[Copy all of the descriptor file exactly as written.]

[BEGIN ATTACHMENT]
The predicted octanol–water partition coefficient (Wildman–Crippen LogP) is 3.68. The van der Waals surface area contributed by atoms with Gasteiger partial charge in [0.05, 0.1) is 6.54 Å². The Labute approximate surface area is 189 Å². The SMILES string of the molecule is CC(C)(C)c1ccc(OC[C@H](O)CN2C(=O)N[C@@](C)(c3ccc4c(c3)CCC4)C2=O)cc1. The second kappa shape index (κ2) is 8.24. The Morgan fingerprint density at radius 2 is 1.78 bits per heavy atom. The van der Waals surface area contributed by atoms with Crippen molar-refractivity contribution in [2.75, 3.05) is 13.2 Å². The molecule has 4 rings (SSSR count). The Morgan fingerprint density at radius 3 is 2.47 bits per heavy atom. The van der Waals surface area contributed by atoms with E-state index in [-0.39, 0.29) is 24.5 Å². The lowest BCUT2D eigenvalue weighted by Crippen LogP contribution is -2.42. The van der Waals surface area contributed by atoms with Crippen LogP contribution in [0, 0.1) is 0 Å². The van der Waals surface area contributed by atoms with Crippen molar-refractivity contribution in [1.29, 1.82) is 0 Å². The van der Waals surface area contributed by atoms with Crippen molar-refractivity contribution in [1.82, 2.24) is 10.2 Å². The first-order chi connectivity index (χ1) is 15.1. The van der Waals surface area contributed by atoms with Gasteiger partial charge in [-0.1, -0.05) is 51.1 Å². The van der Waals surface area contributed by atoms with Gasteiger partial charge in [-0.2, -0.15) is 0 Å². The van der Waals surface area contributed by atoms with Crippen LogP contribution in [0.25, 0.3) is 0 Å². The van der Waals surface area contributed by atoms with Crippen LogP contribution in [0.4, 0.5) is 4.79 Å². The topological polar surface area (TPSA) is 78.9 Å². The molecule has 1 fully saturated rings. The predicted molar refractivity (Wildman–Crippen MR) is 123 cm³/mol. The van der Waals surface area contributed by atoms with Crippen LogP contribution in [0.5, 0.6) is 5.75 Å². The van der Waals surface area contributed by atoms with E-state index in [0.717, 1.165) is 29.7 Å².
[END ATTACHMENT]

The predicted octanol–water partition coefficient (Wildman–Crippen LogP) is 3.68. The van der Waals surface area contributed by atoms with Gasteiger partial charge in [0.05, 0.1) is 6.54 Å². The Labute approximate surface area is 189 Å². The SMILES string of the molecule is CC(C)(C)c1ccc(OC[C@H](O)CN2C(=O)N[C@@](C)(c3ccc4c(c3)CCC4)C2=O)cc1. The second kappa shape index (κ2) is 8.24. The Morgan fingerprint density at radius 2 is 1.78 bits per heavy atom. The van der Waals surface area contributed by atoms with Crippen molar-refractivity contribution in [2.75, 3.05) is 13.2 Å². The molecule has 4 rings (SSSR count). The Morgan fingerprint density at radius 3 is 2.47 bits per heavy atom. The van der Waals surface area contributed by atoms with E-state index in [-0.39, 0.29) is 24.5 Å². The lowest BCUT2D eigenvalue weighted by Crippen LogP contribution is -2.42. The van der Waals surface area contributed by atoms with Crippen LogP contribution in [0, 0.1) is 0 Å². The van der Waals surface area contributed by atoms with Crippen molar-refractivity contribution in [1.29, 1.82) is 0 Å². The van der Waals surface area contributed by atoms with Crippen molar-refractivity contribution in [1.82, 2.24) is 10.2 Å². The first-order chi connectivity index (χ1) is 15.1. The van der Waals surface area contributed by atoms with Gasteiger partial charge in [-0.1, -0.05) is 51.1 Å². The van der Waals surface area contributed by atoms with Gasteiger partial charge in [-0.2, -0.15) is 0 Å². The van der Waals surface area contributed by atoms with Crippen LogP contribution in [0.25, 0.3) is 0 Å². The van der Waals surface area contributed by atoms with Crippen LogP contribution in [0.4, 0.5) is 4.79 Å². The topological polar surface area (TPSA) is 78.9 Å². The molecule has 1 fully saturated rings. The predicted molar refractivity (Wildman–Crippen MR) is 123 cm³/mol. The van der Waals surface area contributed by atoms with Crippen LogP contribution in [0.5, 0.6) is 5.75 Å². The van der Waals surface area contributed by atoms with E-state index in [0.717, 1.165) is 29.7 Å².